Per Henry Schulman of the San Francisco Chronicle, Giants manager Bruce Bochy gave an idea of how he’ll construct his lineup going into the 2015 season. It includes Brandon Belt batting third, as well as newcomers Casey McGehee and Norichika Aoki batting sixth and seventh.
Belt, 27 in April, hit fifth or lower in the Giants’ lineup in 34 of the 61 games in which he appeared during the 2014 season. Despite limited playing time due to a fractured thumb and concussion issues, Belt was among the more productive hitters for the Giants, finishing with a .243/.306/.449 slash line along with 12 home runs and 27 RBI in 235 plate appearances.
Hunter Pence, who finished with an on-base percentage 25 points higher than Belt last season, hits fifth. One wonders if it may be more logical to bat Pence third and Belt fifth.
Even Drellich of The Athletic reports that the Boston Red Sox are cutting the pay of team employees. Those cuts, which began to be communicated last night, apply to all employees making $50,000 or more. They are tiered cuts, with people making $50-99,000 seeing salary cut by 20%, those making $100k-$499,000 seeing $25% cuts and those making $500,000 or more getting 30% cuts.
Drellich reported that a Red Sox employee told him that “people are livid” over the fact that those making $100K are being treated the same way as those making $500K. And, yes, that does seem to be a pretty wide spread for similar pay cuts. One would think that a team with as many analytically-oriented people on staff could perhaps break things down a bit more granularly.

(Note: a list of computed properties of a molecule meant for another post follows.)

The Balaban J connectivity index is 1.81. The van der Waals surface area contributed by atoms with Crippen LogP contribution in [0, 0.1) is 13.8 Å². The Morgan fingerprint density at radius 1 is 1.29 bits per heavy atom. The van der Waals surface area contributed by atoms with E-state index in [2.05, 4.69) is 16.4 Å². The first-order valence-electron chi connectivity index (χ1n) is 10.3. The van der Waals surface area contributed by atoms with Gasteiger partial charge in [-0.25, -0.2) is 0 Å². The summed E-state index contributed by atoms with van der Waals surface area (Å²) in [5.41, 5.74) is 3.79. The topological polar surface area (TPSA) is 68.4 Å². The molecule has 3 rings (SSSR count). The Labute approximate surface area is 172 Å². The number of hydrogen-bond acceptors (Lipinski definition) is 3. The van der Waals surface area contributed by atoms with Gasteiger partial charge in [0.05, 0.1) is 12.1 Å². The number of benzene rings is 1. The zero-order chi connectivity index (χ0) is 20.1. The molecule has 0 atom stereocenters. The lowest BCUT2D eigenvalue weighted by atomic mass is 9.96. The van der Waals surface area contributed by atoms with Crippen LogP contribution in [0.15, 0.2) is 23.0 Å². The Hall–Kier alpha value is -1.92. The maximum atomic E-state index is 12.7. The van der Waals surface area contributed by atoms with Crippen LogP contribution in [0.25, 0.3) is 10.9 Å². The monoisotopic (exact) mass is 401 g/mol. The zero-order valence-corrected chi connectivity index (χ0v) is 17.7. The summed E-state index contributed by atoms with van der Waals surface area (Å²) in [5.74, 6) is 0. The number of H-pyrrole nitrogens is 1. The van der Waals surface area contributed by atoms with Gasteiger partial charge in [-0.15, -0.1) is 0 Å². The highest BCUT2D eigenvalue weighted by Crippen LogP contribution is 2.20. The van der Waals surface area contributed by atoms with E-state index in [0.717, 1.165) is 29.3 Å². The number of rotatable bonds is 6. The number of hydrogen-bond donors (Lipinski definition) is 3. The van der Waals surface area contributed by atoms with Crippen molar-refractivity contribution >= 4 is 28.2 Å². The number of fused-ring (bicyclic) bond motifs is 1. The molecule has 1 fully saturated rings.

Notable in all of this that the same folks who own the Red Sox — Fenway Sports Group — own Liverpool FC of the English Premier League, and that just last month Liverpool’s pay cut/employee furlough policies proved so unpopular that they led to a backlash and a subsequent reversal by the club. That came after intense criticism from Liverpool fan groups and local politicians. Sox owner John Henry must be confident that no such backlash will happen in Boston.
As we noted yesterday, The Kansas City Royals, who are not as financially successful as the Boston Red Sox, have not furloughed employees or cut pay as a result of baseball’s shutdown in the wake of the COVID-19 pandemic. Perhaps someone in Boston could call the Royals and ask them how they managed that.